Children watch and learn from the important people in their lives. Given recent events in our country, and throughout the world, it is more important than ever that we raise children who are empathetic and practice compassion every day.
As a teacher, I see examples every day where I wish a student acted more compassionately. Can I teach a child how to be empathetic? Isn’t compassion something that can best be learned through life experience, not direct instruction?
The answer is a resounding YES! Compassion can be taught, but it is up to all of the adults in your child’s life to show them how to act with empathy!
Every year I read the book Wonder to my class, which really makes you understand how it feels to be judged and bullied for something totally out of your control. And the book serves as a good touch point throughout the year. When a child acts thoughtlessly, I bring up characters and situations from the book to help them understand how they should have behaved.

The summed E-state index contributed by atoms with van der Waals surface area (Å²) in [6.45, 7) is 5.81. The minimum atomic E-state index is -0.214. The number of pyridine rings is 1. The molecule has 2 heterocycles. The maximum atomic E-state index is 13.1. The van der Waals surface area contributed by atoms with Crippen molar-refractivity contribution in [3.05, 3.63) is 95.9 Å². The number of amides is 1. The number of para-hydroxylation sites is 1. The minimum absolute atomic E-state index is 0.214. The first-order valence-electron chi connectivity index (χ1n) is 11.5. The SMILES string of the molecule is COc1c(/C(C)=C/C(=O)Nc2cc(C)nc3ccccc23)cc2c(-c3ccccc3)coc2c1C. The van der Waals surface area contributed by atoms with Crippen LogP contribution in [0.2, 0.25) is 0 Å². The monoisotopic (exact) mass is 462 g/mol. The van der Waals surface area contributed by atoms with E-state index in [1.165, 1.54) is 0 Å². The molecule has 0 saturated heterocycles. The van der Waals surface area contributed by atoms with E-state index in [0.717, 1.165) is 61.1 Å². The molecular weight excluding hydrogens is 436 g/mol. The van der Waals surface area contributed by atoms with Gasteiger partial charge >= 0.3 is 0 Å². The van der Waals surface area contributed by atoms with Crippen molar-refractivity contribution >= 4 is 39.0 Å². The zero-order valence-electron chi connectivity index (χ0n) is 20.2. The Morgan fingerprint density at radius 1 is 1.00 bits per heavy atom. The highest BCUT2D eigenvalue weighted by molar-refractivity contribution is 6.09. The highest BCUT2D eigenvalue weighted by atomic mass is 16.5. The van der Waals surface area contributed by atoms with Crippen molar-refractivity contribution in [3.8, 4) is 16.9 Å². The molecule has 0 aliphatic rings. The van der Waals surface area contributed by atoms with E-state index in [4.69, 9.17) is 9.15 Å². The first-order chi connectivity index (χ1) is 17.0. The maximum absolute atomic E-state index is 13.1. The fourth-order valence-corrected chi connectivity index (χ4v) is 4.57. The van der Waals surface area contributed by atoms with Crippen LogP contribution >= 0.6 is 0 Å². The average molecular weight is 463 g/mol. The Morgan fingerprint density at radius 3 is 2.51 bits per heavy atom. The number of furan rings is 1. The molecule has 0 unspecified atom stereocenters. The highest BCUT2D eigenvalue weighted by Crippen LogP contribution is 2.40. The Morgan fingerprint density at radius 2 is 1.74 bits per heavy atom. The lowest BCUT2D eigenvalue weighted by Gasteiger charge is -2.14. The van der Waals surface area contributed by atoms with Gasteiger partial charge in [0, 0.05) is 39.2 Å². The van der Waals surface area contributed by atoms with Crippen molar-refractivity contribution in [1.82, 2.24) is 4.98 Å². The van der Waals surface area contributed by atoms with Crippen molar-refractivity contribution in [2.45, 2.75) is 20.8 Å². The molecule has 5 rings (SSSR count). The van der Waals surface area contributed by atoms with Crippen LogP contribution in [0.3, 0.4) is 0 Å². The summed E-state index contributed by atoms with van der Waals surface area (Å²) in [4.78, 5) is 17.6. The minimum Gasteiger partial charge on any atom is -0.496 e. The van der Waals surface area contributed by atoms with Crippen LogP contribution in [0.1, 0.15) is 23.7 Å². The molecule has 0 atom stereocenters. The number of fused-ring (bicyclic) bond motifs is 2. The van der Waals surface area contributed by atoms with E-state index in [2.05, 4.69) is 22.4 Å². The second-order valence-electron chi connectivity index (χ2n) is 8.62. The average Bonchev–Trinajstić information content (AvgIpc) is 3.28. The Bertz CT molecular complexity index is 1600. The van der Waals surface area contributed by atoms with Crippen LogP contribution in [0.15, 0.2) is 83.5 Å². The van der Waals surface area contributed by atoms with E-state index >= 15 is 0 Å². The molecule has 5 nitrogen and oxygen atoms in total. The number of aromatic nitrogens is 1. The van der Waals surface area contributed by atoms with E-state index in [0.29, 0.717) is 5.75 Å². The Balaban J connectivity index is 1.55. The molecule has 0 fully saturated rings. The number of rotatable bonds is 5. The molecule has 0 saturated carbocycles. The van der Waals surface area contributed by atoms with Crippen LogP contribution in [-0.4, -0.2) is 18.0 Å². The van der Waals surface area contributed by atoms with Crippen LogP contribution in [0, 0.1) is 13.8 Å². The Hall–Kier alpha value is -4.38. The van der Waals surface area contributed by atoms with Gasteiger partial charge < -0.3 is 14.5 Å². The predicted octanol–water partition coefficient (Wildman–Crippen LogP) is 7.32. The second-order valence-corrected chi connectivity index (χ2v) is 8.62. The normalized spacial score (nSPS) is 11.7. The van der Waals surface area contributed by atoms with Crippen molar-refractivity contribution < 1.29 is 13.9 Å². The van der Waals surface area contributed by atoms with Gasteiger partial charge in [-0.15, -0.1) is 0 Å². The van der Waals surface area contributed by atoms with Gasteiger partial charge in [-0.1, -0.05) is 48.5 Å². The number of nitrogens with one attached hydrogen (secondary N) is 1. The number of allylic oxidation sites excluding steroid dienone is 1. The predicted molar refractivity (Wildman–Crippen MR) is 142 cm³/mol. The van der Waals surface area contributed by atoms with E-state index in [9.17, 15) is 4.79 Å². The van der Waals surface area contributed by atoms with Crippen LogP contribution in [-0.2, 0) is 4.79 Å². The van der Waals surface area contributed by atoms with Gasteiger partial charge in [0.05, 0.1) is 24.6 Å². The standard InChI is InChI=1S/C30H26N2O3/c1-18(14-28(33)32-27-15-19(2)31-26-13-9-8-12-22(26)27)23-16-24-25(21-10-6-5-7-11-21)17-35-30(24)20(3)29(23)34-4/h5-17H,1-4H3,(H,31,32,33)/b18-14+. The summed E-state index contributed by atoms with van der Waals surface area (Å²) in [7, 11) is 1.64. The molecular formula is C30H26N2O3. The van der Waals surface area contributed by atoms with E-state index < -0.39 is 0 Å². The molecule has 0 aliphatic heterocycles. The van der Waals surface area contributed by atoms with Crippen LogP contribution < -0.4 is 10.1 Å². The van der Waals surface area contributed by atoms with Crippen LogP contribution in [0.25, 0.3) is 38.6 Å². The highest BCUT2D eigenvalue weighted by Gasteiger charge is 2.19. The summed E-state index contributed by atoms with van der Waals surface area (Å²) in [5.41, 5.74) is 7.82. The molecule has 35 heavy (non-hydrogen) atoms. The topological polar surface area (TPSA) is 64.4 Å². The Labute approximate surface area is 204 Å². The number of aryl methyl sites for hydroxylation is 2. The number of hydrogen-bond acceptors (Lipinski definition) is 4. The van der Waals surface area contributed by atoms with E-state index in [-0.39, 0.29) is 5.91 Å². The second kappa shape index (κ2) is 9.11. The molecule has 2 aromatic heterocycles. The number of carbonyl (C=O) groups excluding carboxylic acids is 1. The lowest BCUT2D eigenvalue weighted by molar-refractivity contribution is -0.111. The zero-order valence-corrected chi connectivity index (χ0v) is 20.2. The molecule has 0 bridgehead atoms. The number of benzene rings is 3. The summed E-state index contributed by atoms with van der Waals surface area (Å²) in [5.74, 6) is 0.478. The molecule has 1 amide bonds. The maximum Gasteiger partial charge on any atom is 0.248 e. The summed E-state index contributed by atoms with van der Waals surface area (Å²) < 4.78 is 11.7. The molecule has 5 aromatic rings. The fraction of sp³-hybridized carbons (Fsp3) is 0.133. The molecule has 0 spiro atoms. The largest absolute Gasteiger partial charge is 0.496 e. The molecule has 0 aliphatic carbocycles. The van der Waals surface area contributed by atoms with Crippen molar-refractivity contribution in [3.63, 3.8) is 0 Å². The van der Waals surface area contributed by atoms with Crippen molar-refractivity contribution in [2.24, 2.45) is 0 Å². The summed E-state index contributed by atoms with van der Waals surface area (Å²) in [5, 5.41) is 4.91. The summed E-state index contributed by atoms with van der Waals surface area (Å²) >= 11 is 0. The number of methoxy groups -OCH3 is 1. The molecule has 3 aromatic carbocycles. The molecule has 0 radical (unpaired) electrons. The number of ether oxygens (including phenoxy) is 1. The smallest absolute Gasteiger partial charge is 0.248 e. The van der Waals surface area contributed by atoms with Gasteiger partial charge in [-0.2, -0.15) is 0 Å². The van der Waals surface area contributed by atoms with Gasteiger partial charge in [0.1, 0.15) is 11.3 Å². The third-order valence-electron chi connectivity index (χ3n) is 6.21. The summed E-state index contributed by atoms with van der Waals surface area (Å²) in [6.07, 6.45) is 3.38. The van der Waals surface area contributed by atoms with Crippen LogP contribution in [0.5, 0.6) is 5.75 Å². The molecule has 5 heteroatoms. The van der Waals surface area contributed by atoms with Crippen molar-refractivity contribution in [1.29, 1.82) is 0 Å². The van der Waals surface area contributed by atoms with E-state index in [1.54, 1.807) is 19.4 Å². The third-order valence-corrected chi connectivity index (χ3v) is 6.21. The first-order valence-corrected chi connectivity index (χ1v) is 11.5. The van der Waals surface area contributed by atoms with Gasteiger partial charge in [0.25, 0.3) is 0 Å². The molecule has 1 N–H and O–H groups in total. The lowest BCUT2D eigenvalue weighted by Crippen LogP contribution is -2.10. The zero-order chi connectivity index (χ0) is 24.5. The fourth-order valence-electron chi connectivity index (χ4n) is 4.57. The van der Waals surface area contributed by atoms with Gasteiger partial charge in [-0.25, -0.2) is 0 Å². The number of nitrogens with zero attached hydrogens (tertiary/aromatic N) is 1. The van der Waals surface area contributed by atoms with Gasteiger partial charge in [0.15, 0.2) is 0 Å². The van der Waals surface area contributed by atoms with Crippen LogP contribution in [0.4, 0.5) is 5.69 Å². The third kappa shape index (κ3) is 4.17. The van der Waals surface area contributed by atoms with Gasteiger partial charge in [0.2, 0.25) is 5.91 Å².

Research shows that empathetic behavior can be learned throughout your life. This means that our job, as role models for our children, is to:
1) Walk the talk – show compassion in your everyday actions
2) Outlaw name-calling
3) Give consequences for poor behavior
4) Use manners – please, thank you, hold doors
5) Be understanding of other’s mistakes
6) Recognize kindness
For our compassion project this year, fourth grade is undertaking a holiday sale to benefit the Hesed House in Aurora. The Hesed House is a place that houses and feeds homeless families. We are raising money for important items needed by these families: socks, shoes, diapers, cold weather clothes, and the like. In the spring, we will hold a “make sale” where we make items to sell in order to supply one family from Hesed House with a “move out” box, which can be used when the family is able to leave the shelter and move into their own place.
The only way our kids can learn how to behave with compassion is if we show them by example each and every day!